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“The Russell Woods neighborhood in Detroit was once a very middle class community. It is now under attack by banksters. At one time you worked in an auto plant, had an industrial or government job, but those jobs are gone, the industrial base is gone. Taxes have gone up so high that people are often facing tax foreclosures as a result of the house not even being worth what they owe the taxes on. We have approximately 300 homes in foreclosure right now. Now, you can owe $10,000 in taxes for a single year; some owe $40,000. The average selling price is now $14,000. This is a neighborhood that had all of the promise of Detroit; an historic area because of the Black folks that lived here . . . the Supremes, Diana Washington, first football players. Now, schools are closing. They’re shutting off the water. This is an all out class war.” — Geo Errol Jennings, President, Russell Woods Neighborhood Association

“The movement toward national and state legislation for water affordability, accessibility and safety is one of the human rights issues of our time. We have a committee of 25 lawyers working on this legislation.  This conference was the kickoff.  Why just try to fix something here in Michigan? Baltimore, Atlanta, California have now become issues as well. The corporations are trying to take over water, the new gold.” — Attorney Alice Jennings, Detroit, MI

 

Monica Lewis Patrick, We the People of Detroit. PHOTO/DAYMONJHARTLEY.COM

Monica Lewis Patrick, We the People of Detroit.
PHOTO/DAYMONJHARTLEY.COM

 

“We have to go to on the offensive. We have to begin calling for nationalization of water and housing, nationalization of education and healthcare.  The government nationalized the auto industry a few years ago, but they channeled the money right back to the capitalists.  This time, nationalization would mean that the profits would be for the whole of society and we would lead it. We have to demand this to have a better future.” — Marian Kramer, Michigan Welfare Rights Organization

 

Quotes from some of the international participants

“In Italy the people won a referendum on water—27 million Italians said water is a common good, not a commodity. Now, multinational companies and businesses in Italy are trying to undermine the referendum. They want to get a profit on water and they’re cutting off people who cannot pay for their house supply. Can we make a bridge between here and Italy and the rest of the world?” —Cesare Ottolini, Italy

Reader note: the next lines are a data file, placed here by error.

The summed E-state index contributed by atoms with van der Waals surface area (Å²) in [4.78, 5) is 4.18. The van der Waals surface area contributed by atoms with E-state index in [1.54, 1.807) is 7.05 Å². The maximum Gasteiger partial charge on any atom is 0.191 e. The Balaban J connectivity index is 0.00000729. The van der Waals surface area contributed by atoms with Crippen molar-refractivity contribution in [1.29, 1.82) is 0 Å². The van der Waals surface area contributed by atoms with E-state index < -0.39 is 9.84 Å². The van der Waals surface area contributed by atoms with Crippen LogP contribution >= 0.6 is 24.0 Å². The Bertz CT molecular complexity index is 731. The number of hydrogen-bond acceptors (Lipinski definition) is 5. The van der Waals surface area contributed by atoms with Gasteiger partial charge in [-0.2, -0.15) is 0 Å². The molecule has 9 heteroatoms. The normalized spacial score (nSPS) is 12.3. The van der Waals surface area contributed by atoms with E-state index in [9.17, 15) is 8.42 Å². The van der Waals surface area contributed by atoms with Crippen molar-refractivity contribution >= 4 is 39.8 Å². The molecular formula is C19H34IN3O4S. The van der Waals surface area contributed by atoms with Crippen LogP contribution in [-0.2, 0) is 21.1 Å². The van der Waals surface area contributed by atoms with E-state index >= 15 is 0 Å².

“In Mexico, we have a 22-year process of privatization of water. My feeling here in Detroit is there is a fascist war against all people. Detroit is an example of the future of the planet. It’s similar to what is happening now in Mexico. We had 150,000 murders. In this context of violence is organized all the privatization and all the plunders. We need unity among the social organizations in Mexico, the US and Canada. This is the center of the social war on the planet. We need to exchange information and build international brotherhood.” —Andres Barreda, Mexico

“Venezuela declared that water was a vital element to overcome poverty, and to guarantee life with dignity. Therefore the government decided to nationalize the service. Furthermore, we enacted two laws: Water Law of 2001 and Water and Service law of 2007. Before 1998, only 55% of the population had access to drinkable water; today 96% of the country has access. The government made an $8.8 million investment to achieve that outcome from 2001 to 2012. In order to improve and address the water related issues in Venezuela, we created “water roundtables.” The community gets together and discusses its problems and issues regarding access to drinkable water . . . As of today, we have 9,000 water round tables nationwide and Venezuela has one of the lowest water bills in the hemisphere, around $5 a month . . . You are welcome to visit Venezuela and see for yourselves an impressive democratic experiment.”—Fravria Marquez, Venezuelan consulate representative (via skype)

“Access to drinkable and secure water is an essential, fundamental and universal human right because it determines the survival of persons.” This quote is from a recently released encyclical on ecological issues, issued by Pope Francis. (The Pope was not at the conference.)